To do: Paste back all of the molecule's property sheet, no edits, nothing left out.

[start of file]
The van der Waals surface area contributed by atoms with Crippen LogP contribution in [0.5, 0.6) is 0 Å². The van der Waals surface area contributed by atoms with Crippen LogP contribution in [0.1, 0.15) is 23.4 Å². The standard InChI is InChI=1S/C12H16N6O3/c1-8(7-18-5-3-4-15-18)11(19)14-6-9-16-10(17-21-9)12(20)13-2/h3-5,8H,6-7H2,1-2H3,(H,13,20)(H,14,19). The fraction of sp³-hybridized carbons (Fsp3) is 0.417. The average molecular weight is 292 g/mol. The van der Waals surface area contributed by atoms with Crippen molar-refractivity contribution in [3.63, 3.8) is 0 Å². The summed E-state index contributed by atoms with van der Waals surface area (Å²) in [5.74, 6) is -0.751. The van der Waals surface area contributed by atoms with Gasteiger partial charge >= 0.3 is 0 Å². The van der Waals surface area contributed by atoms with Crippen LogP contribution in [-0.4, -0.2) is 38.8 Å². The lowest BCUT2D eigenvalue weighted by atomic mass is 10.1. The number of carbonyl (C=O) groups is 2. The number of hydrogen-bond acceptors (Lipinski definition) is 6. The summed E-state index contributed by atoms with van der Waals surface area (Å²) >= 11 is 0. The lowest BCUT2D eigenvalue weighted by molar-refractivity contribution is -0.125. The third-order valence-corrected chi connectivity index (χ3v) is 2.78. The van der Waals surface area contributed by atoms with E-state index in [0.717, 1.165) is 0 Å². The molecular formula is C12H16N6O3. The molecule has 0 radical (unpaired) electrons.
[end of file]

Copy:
The van der Waals surface area contributed by atoms with Crippen LogP contribution in [0.5, 0.6) is 0 Å². The van der Waals surface area contributed by atoms with Crippen LogP contribution in [0.1, 0.15) is 23.4 Å². The standard InChI is InChI=1S/C12H16N6O3/c1-8(7-18-5-3-4-15-18)11(19)14-6-9-16-10(17-21-9)12(20)13-2/h3-5,8H,6-7H2,1-2H3,(H,13,20)(H,14,19). The fraction of sp³-hybridized carbons (Fsp3) is 0.417. The average molecular weight is 292 g/mol. The van der Waals surface area contributed by atoms with Crippen molar-refractivity contribution in [3.63, 3.8) is 0 Å². The summed E-state index contributed by atoms with van der Waals surface area (Å²) in [5.74, 6) is -0.751. The van der Waals surface area contributed by atoms with Gasteiger partial charge >= 0.3 is 0 Å². The van der Waals surface area contributed by atoms with Crippen LogP contribution in [-0.4, -0.2) is 38.8 Å². The lowest BCUT2D eigenvalue weighted by atomic mass is 10.1. The number of carbonyl (C=O) groups is 2. The number of hydrogen-bond acceptors (Lipinski definition) is 6. The summed E-state index contributed by atoms with van der Waals surface area (Å²) >= 11 is 0. The lowest BCUT2D eigenvalue weighted by molar-refractivity contribution is -0.125. The third-order valence-corrected chi connectivity index (χ3v) is 2.78. The van der Waals surface area contributed by atoms with E-state index in [0.717, 1.165) is 0 Å². The molecular formula is C12H16N6O3. The molecule has 0 radical (unpaired) electrons.